by David Korzinski | November 8, 2021 9:00 pm
November 9, 2021 – The COP26 climate change summit has been billed as “make or break” for the planet, with nations coming together to commit to reducing emissions and ultimately slowing the rate of global warming, hoping to mitigate environmental catastrophe. Most Canadians say it may already be too late.
A new study from the non-profit Angus Reid Institute finds Canadians voicing overwhelming climate pessimism, both for current COP26 efforts and for the future of the planet.
More than four-in-five (84%) say that they have little confidence that meaningful progress against climate change will emerge from the two-week summit. These levels of pessimism persist regardless of how serious Canadians perceive climate change to be.
Perhaps more disturbing, a majority of Canadians appear resigned to the fate of a warming planet and the ecological crisis unfolding. Half say global efforts will “probably not” help to reverse the effects already being felt – from severe weather events, to floods and forest fires – while one-in-five (19%) say it’s either already too late or that they have no faith at all in mitigation efforts.
Notably, younger generations offer little more hope than their older peers. Only three-in-ten men (31%) and one-in-five women (18%) younger than 35 say that they believe the effects of climate change can be softened or reversed.
Amid these gloomy prognostications, the appetite for more efforts from the federal government on this file is significant. Fully half (52%) say the government is not doing enough to address climate change, while three-in-ten (30%) say it is going too far in its plans.
The Angus Reid Institute (ARI) was founded in October 2014 by pollster and sociologist, Dr. Angus Reid. ARI is a national, not-for-profit, non-partisan public opinion research foundation established to advance education by commissioning, conducting and disseminating to the public accessible and impartial statistical data, research and policy analysis on economics, political science, philanthropy, public administration, domestic and international affairs and other socio-economic issues of importance to Canada and its world.
The consensus on the cause of climate change from the academic community has been overwhelming. A survey of nearly 90,000 peer-reviewed papers published since 2012 found 99.9 per cent agreed that human activities are altering the Earth’s climate.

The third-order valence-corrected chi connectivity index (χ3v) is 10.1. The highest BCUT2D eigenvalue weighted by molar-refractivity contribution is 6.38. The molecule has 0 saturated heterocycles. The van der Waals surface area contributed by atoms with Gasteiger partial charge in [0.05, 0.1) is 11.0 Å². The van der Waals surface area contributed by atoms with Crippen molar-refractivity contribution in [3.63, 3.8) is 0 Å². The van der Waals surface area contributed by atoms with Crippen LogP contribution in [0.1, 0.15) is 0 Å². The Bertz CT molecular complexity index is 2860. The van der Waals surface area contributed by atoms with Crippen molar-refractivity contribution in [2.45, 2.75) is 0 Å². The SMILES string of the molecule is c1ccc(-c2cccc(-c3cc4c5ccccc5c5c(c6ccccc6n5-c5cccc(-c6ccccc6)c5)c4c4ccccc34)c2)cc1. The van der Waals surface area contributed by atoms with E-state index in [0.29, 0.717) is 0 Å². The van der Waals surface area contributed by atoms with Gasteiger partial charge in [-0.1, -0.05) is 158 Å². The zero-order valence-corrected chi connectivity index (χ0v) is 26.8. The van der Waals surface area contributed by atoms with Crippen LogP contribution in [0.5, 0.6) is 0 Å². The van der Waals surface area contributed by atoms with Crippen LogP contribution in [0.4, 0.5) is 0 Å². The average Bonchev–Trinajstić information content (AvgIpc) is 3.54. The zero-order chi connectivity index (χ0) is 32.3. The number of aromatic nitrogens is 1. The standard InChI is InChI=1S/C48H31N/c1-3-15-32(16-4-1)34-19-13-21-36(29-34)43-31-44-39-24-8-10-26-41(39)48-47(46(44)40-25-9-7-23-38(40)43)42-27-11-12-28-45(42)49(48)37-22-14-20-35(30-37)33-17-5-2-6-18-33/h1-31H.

While not nearly as overwhelming, a majority of Canadians believe the same. Seven-in-ten say climate change is a fact and is mostly caused by human activities, the highest number of Canadians since Angus Reid began tracking these data in 2009. One-in-five (19%) believe climate change is part of a natural cycle, an increase from 2009, but a decrease from a high of one-quarter (24%) who believed that two years ago. Just six per cent believe climate change is an unproven theory:
Following a summer in which wildfires raged across large swathes of the country, air quality in major metropolitan areas in Canada was among the worst in the world, and a heat dome is believed to have killed over 500 people and one billion marine animals on the West Coast, half of all Canadians qualified climate change as a very serious threat to the planet – a jump of 15 points since 2015.
The growing concern appears to be driven by those who were already convinced that climate change represented a serious threat growing even more concerned. In contrast, the number of respondents who say that climate change is only a more minor threat, or not really a threat at all, has remained relatively flat since 2018:
While there is much concern that world leaders are still moving too slow to limit global warming to 1.5 degrees Celsius – the so-called Paris Agreement adopted at COP21 in the French capital in 2015 – there have already been some notable deals signed in Glasgow during the first week of COP26.
More than 100 countries signed an agreement to end and reverse deforestation by 2030, backed by $12 billion of public funds from 12 governments and $7.2 billion of private investment. The signatories importantly include Brazil, which has been under intense scrutiny for cutting down huge stretches of the Amazon rainforest.
Nearly two dozen more countries, including ones that currently heavily rely on coal, signed an agreement to end coal use in the next two decades. Canada had already agreed to phase-out coal electricity generation by 2030.
There have also been deals cut on reducing methane emissions and ending the financing of fossil fuel projects abroad that do not capture greenhouse gas emissions at the source. Canada signed on to both of those deals, but the methane agreement has yet to receive signatures from China, Russia, and India, three of the world’s biggest methane emitters.
Despite these deals, many remain skeptical that much if anything will be accomplished at COP26. Environmental activist Greta Thunberg recently lambasted world leaders for being all talk and no action – just a lot of “blah, blah, blah.” This critique was echoed by many of the over 100,000 protesters who crowded Glasgow’s streets this week.